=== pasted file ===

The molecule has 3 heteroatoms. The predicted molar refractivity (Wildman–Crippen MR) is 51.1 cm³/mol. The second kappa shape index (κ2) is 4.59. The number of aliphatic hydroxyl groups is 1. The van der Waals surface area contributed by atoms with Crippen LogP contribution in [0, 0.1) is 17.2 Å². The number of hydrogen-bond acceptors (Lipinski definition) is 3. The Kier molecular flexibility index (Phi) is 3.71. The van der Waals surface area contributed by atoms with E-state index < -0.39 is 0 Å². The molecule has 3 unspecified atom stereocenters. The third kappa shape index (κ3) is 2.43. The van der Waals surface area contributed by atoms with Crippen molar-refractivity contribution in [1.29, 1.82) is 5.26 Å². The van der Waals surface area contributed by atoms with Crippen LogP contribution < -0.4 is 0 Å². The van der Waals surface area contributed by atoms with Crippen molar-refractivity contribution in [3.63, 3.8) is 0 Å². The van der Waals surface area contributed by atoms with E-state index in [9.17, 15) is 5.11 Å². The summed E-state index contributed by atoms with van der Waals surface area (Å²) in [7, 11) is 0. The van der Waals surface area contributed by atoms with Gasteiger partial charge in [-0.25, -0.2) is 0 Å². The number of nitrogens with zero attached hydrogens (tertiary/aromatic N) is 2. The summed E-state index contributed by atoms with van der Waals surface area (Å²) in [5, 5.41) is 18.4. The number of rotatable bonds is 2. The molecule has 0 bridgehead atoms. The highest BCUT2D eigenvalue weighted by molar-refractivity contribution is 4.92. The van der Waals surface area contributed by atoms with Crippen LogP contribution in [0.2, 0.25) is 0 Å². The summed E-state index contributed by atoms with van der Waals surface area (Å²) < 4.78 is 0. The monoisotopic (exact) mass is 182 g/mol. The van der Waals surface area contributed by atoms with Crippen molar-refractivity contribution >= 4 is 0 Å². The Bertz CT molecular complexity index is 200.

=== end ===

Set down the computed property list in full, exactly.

The molecule has 3 heteroatoms. The predicted molar refractivity (Wildman–Crippen MR) is 51.1 cm³/mol. The second kappa shape index (κ2) is 4.59. The number of aliphatic hydroxyl groups is 1. The van der Waals surface area contributed by atoms with Crippen LogP contribution in [0, 0.1) is 17.2 Å². The number of hydrogen-bond acceptors (Lipinski definition) is 3. The Kier molecular flexibility index (Phi) is 3.71. The van der Waals surface area contributed by atoms with E-state index < -0.39 is 0 Å². The molecule has 3 unspecified atom stereocenters. The third kappa shape index (κ3) is 2.43. The van der Waals surface area contributed by atoms with Crippen molar-refractivity contribution in [1.29, 1.82) is 5.26 Å². The van der Waals surface area contributed by atoms with Crippen LogP contribution < -0.4 is 0 Å². The van der Waals surface area contributed by atoms with Crippen molar-refractivity contribution in [3.63, 3.8) is 0 Å². The van der Waals surface area contributed by atoms with E-state index in [9.17, 15) is 5.11 Å². The summed E-state index contributed by atoms with van der Waals surface area (Å²) in [7, 11) is 0. The van der Waals surface area contributed by atoms with Gasteiger partial charge in [-0.25, -0.2) is 0 Å². The number of nitrogens with zero attached hydrogens (tertiary/aromatic N) is 2. The summed E-state index contributed by atoms with van der Waals surface area (Å²) in [5, 5.41) is 18.4. The number of rotatable bonds is 2. The molecule has 0 bridgehead atoms. The highest BCUT2D eigenvalue weighted by molar-refractivity contribution is 4.92. The van der Waals surface area contributed by atoms with Crippen LogP contribution in [0.2, 0.25) is 0 Å². The summed E-state index contributed by atoms with van der Waals surface area (Å²) < 4.78 is 0. The monoisotopic (exact) mass is 182 g/mol. The van der Waals surface area contributed by atoms with Crippen molar-refractivity contribution >= 4 is 0 Å². The Bertz CT molecular complexity index is 200.